Objective. This study was designed to compare measures of pain when children with burn injuries were engaged in a purposeful activity, specifically a play activity, versus rote exercise.
Method. Two 6-year-old children participated in a study using a single-subject, randomized multiple treatment design to compare two conditions: purposeful activity and rote exercise. Data were gathered for each session on four dependent measures: number of repetitions of therapeutic exercise completed, number and type of overt distress behaviors displayed, scores on self-report scales of pain intensity, and overall enjoyment of the activity.
Results. Visual inspection of the graphed data suggested that, early in the rehabilitation process, the use of a play activity in comparison to rote exercise yielded better outcomes in terms of all four dependent measures. Additionally, the data implied that there may be a point later in the rehabilitation of a child with a burn injury when rote exercise may be as effective as play activities in meeting therapeutic goals.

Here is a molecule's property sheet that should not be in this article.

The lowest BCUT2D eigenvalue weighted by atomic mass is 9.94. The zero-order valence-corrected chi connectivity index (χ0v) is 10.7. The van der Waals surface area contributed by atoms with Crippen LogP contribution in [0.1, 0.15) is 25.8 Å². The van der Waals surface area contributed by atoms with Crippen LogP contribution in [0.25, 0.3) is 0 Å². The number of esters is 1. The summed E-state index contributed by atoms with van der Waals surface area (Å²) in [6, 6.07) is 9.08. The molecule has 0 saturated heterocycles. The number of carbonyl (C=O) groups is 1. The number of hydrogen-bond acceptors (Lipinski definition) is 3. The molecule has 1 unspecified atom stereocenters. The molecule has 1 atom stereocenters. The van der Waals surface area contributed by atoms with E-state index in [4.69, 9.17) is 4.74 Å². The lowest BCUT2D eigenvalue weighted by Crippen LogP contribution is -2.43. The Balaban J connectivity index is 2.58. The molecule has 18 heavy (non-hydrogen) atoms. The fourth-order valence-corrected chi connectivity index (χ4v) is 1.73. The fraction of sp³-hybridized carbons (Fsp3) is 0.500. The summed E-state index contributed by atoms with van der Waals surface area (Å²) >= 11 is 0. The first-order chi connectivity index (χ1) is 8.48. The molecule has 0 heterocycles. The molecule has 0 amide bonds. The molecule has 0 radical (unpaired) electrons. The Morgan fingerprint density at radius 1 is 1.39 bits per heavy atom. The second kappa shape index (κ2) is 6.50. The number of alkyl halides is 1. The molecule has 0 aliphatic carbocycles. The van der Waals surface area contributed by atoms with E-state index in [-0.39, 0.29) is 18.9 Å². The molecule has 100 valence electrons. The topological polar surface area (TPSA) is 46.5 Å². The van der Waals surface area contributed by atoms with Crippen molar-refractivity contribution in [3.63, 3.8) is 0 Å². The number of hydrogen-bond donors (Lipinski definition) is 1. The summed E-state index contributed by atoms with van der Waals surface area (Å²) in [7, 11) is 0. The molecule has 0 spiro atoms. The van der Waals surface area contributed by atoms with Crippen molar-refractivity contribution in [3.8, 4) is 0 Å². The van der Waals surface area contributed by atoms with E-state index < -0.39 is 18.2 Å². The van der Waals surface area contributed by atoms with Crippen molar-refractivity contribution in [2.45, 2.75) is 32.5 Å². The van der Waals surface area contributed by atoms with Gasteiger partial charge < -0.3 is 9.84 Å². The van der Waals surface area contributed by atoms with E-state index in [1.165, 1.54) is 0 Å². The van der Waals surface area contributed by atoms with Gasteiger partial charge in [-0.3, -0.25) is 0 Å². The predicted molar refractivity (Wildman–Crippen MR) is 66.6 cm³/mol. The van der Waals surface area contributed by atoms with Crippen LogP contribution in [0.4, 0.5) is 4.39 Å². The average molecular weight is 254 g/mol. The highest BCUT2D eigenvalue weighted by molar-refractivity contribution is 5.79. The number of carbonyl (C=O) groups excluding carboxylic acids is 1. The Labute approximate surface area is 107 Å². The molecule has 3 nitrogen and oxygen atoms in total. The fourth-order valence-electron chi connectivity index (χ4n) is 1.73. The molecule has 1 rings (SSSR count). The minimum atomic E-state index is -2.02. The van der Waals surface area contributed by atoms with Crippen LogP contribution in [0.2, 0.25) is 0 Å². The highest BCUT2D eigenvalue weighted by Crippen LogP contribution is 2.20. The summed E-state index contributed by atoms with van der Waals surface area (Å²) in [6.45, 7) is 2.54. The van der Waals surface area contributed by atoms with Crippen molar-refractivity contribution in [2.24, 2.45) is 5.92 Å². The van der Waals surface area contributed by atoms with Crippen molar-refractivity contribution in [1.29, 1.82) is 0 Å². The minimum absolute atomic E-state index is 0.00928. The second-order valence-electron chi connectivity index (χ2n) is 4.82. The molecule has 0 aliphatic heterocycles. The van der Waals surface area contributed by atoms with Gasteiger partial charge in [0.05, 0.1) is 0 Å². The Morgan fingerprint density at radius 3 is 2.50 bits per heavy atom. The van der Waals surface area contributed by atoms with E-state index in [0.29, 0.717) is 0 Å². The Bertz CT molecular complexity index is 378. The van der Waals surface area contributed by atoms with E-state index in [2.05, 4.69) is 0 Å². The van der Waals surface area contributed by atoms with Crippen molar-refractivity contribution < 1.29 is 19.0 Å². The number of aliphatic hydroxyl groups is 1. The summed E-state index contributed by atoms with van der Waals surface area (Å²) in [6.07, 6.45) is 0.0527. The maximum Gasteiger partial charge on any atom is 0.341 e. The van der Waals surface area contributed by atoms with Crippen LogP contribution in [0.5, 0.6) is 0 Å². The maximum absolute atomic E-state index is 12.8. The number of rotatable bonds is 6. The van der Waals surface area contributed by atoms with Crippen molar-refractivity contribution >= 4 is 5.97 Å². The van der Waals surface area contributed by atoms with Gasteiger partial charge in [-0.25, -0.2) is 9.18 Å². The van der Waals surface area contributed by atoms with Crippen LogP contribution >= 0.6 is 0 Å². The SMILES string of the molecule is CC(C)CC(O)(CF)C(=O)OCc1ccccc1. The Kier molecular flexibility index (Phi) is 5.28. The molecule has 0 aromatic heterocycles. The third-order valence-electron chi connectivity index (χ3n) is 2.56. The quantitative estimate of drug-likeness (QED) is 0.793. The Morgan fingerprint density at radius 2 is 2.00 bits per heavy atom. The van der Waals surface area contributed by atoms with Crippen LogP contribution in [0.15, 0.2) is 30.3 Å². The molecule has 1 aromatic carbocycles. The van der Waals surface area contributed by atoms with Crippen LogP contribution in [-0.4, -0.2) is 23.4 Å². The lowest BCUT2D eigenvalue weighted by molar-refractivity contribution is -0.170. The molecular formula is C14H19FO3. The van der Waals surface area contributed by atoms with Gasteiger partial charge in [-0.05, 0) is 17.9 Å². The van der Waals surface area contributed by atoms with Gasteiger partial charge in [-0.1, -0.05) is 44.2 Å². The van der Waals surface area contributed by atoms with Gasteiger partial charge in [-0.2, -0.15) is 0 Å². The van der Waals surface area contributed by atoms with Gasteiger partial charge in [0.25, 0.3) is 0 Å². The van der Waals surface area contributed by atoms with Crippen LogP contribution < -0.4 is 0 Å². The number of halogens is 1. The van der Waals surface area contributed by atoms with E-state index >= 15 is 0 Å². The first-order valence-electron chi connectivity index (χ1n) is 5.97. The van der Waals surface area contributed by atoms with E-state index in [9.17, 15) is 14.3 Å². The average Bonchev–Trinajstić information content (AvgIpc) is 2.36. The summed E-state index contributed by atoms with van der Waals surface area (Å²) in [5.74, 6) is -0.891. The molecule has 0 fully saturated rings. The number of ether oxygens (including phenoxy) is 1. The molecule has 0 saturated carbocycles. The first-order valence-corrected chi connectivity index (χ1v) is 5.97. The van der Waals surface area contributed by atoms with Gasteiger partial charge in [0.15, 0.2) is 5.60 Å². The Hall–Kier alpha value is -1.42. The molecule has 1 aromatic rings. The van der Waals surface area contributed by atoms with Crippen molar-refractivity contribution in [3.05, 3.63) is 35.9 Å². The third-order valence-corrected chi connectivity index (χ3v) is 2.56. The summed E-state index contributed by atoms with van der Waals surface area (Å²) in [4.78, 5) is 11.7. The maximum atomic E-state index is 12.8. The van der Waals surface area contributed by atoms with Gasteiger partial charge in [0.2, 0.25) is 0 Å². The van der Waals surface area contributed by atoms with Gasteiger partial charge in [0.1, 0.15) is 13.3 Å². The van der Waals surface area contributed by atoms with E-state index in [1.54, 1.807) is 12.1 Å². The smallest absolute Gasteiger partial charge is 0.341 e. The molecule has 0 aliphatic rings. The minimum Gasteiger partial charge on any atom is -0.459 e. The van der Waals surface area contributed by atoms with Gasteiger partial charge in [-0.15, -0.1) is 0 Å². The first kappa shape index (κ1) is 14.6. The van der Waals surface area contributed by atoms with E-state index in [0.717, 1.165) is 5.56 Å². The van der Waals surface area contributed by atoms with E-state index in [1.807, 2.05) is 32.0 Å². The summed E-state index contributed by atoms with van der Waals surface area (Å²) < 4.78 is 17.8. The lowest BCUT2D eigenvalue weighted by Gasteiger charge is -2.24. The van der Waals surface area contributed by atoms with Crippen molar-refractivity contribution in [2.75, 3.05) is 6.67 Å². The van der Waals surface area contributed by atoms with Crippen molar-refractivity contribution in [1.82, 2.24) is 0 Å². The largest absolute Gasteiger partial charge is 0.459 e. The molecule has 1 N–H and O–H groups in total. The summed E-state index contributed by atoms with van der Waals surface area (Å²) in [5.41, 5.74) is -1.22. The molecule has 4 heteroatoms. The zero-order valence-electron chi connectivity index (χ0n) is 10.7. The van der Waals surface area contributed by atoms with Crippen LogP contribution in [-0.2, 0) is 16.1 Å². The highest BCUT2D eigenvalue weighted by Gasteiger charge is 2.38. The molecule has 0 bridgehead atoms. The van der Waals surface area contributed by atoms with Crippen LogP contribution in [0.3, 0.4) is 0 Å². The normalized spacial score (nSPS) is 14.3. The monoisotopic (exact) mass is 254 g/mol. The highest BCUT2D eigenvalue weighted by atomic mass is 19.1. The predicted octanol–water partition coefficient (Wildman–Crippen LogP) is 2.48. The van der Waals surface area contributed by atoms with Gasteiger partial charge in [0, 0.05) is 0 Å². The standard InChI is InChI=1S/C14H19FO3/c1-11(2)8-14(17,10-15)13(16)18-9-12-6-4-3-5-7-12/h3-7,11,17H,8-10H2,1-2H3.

Conclusion. This study supports the belief that purposeful activity can yield results equal to or better than those achieved using rote exercise. Replication of this study is warranted, and the development is indicated of a measure of overt behavioral distress that is more appropriate than those currently available for children with burn injuries.